Engaging students: Graphing an ellipse

In my capstone class for future secondary math teachers, I ask my students to come up with ideas for engaging their students with different topics in the secondary mathematics curriculum. In other words, the point of the assignment was not to devise a full-blown lesson plan on this topic. Instead, I asked my students to think about three different ways of getting their students interested in the topic in the first place.

I plan to share some of the best of these ideas on this blog (after asking my students’ permission, of course).

This student submission comes from my former student Samantha Smith. Her topic, from Precalculus: graphing an ellipse.

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How has this topic appeared in pop culture?

Football is America’s favorite sport. There is practically a holiday for it: Super Bowl Sunday. I do not think students realize how much math is actually involved in the game of football, from statistics, to yards, the stadium and even the football itself. The video link below explores the shape of the football and of what importance the shape is. As you can see in the picture below, a 2D look of the football shows us that it is in the shape of an ellipse.


The video further explains how the 3D shape (Prolate Spheroid) spins in the air and is aerodynamic. Also, since it is not spherical, it is very unpredictable when it hits the ground. The football can easily change directions at a moments notice. This video is a really cool introduction to graphing an ellipse; it shows what the shape does in the real world. Students could even figure out a graph to represent a football. Overall, this is just a way to engage students in something that they are interested in.


https://www.nbclearn.com/nfl/cuecard/50824 (Geometric Shapes –Spheres, Ellipses, & Prolate Speroids)


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D. History: What interesting things can you say about the people who contributed to the discovery and/or development of this topic?

Halley’s Comet has been observed since at least 240 B.C. It could be labeled as the most well-known comet. The comet is named after one of Isaac Newton’ friends, Edmond Halley. Halley worked closely with Newton and used Newton’s laws to calculate how gravitational fields effected comets. Up until this point in history, it was believed that comets traveled in a straight path, passing the Earth only once. Halley discovered that a comet observed in 1682 followed the same path as a comet observed in 1607 and 1531. He predicted the comet would return in 76 years, and it did. Halley’s Comet was last seen in 1986 so, according to Halley’s calculations, it will reappear in 2061.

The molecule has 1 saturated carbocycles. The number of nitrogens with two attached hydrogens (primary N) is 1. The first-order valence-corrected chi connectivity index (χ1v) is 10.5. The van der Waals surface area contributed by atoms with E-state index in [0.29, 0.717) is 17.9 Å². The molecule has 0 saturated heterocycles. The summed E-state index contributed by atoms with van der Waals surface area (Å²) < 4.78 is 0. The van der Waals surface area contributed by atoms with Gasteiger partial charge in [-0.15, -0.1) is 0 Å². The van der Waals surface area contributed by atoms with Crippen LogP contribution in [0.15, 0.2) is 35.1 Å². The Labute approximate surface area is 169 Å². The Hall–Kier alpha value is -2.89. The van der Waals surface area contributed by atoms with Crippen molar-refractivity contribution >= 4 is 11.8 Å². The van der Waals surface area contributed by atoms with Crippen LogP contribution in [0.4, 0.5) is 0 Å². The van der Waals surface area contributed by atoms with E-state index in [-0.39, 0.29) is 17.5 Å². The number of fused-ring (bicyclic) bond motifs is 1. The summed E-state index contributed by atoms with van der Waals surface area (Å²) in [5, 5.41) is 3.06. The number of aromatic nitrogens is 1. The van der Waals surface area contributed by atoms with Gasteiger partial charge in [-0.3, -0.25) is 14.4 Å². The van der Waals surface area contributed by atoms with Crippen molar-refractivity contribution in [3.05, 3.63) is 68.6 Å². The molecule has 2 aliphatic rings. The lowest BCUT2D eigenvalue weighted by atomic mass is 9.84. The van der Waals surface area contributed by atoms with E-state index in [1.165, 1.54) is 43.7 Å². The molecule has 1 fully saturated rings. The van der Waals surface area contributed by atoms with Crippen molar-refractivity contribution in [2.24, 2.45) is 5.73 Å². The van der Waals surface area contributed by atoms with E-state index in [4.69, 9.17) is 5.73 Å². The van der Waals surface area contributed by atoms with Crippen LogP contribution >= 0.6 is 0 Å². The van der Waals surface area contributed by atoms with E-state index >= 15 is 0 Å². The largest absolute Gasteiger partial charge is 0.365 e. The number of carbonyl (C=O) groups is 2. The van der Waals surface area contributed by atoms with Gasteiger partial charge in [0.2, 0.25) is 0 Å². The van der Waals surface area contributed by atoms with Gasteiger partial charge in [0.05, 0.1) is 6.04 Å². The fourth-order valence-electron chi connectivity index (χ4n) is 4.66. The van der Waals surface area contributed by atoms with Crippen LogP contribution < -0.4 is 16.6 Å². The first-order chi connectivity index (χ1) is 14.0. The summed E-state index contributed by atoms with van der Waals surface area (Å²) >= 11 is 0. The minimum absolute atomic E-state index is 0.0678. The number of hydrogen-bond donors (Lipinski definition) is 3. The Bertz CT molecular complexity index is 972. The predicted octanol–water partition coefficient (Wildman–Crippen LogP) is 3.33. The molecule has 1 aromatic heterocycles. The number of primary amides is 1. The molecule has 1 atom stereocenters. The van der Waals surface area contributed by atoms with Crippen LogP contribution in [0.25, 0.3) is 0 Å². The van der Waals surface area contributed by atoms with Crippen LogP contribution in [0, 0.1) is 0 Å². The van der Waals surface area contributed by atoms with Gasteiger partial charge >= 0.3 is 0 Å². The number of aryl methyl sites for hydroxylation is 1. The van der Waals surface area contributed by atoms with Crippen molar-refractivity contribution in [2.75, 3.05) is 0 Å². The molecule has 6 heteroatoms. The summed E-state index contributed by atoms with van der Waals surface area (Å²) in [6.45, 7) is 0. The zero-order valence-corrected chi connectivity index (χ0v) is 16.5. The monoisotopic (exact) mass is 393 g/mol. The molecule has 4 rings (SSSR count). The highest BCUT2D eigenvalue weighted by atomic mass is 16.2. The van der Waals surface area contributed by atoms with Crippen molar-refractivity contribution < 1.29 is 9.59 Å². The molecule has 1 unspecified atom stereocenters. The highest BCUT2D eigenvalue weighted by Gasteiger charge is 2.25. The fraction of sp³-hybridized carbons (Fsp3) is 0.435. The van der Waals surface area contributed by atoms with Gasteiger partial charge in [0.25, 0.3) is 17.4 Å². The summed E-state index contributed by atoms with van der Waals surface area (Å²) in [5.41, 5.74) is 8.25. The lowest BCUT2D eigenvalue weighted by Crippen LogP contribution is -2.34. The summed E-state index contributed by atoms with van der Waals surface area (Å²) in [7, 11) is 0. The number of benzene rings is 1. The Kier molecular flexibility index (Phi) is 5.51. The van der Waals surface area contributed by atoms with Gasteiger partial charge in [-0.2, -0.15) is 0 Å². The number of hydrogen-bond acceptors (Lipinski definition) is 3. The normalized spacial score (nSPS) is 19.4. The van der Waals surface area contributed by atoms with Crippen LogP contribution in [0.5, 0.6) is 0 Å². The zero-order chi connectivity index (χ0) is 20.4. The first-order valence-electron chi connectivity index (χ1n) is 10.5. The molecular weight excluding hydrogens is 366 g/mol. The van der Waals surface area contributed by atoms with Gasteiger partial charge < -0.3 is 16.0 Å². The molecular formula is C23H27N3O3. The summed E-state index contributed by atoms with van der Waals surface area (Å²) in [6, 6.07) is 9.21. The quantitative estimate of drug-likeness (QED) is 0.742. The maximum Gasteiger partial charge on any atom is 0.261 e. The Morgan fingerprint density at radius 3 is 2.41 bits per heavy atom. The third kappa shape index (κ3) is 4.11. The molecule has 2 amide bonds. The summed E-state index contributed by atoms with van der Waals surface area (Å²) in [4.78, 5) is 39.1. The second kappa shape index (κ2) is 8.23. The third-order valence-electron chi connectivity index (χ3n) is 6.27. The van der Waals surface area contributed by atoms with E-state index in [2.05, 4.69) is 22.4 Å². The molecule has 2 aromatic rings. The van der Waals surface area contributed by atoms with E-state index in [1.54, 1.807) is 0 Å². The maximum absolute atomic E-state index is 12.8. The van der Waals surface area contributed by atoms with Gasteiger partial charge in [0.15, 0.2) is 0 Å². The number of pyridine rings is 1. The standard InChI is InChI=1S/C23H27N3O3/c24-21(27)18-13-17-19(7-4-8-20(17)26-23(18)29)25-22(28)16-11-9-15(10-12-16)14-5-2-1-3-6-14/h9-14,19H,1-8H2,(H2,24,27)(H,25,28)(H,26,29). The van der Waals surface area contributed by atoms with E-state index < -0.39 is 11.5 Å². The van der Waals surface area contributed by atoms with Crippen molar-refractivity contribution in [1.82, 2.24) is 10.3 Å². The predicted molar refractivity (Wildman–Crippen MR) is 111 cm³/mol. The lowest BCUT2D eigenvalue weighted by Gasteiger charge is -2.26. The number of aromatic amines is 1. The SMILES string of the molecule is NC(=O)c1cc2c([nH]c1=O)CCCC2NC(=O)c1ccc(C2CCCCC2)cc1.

Halley’s Comet has an elliptical orbit around the sun. It gets as close to the sun as the Earth and as far away from the sun as Pluto. This is an example of how ellipses appear in nature. We could also look at the elliptical orbits of the different planets around the sun. Students have grown up hearing about Newton’s Laws, but this is an actual event that supported and developed those laws in relation to ellipses.




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How has this topic appeared in high culture?


Through my research on ellipses, the coolest application I found is Statuary Hall (the Whispering Gallery) in our nation’s capital. The Hall was constructed in the shape of an ellipse. It is said that if you stand at one focal point of the ellipse, you can hear someone whispering across the room at the other focal point because of the acoustical properties of the elliptical shape. The YouTube video below illustrates this phenomena. The gallery used to be a meeting place of the House of Representatives. According to legend, it was John Quincy Adams that discovered the room’s sound properties. He placed his desk at a focus so he could easily hear conversations across the room.

The first link below is a problem students can work out after transitioning from the story of the hall. Given the dimensions of the room, students find the equation of the ellipse that models the room, the foci of the ellipse, and the area of the ellipse. This one topic can cover multiple applications of the elliptical form of Statuary Hall.

Click to access PreAP-PreCal-Log-6.3.pdf


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